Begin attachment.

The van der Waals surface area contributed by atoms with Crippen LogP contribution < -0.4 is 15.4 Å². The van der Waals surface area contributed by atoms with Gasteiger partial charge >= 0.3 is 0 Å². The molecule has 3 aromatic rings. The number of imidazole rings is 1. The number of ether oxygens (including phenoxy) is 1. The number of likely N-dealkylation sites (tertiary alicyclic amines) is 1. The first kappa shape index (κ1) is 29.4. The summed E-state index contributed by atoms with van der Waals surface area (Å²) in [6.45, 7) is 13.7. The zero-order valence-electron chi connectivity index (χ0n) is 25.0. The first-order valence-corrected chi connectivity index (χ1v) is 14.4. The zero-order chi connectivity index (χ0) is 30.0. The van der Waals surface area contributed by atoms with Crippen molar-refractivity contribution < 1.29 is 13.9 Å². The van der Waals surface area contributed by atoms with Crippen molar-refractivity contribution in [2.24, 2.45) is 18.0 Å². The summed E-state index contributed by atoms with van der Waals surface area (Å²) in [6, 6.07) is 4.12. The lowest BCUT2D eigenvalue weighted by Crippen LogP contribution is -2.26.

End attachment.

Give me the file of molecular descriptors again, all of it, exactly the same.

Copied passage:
The van der Waals surface area contributed by atoms with Crippen LogP contribution < -0.4 is 15.4 Å². The van der Waals surface area contributed by atoms with Gasteiger partial charge >= 0.3 is 0 Å². The molecule has 3 aromatic rings. The number of imidazole rings is 1. The number of ether oxygens (including phenoxy) is 1. The number of likely N-dealkylation sites (tertiary alicyclic amines) is 1. The first kappa shape index (κ1) is 29.4. The summed E-state index contributed by atoms with van der Waals surface area (Å²) in [6.45, 7) is 13.7. The zero-order valence-electron chi connectivity index (χ0n) is 25.0. The first-order valence-corrected chi connectivity index (χ1v) is 14.4. The zero-order chi connectivity index (χ0) is 30.0. The van der Waals surface area contributed by atoms with Crippen molar-refractivity contribution < 1.29 is 13.9 Å². The van der Waals surface area contributed by atoms with Crippen molar-refractivity contribution in [2.24, 2.45) is 18.0 Å². The summed E-state index contributed by atoms with van der Waals surface area (Å²) in [6, 6.07) is 4.12. The lowest BCUT2D eigenvalue weighted by Crippen LogP contribution is -2.26.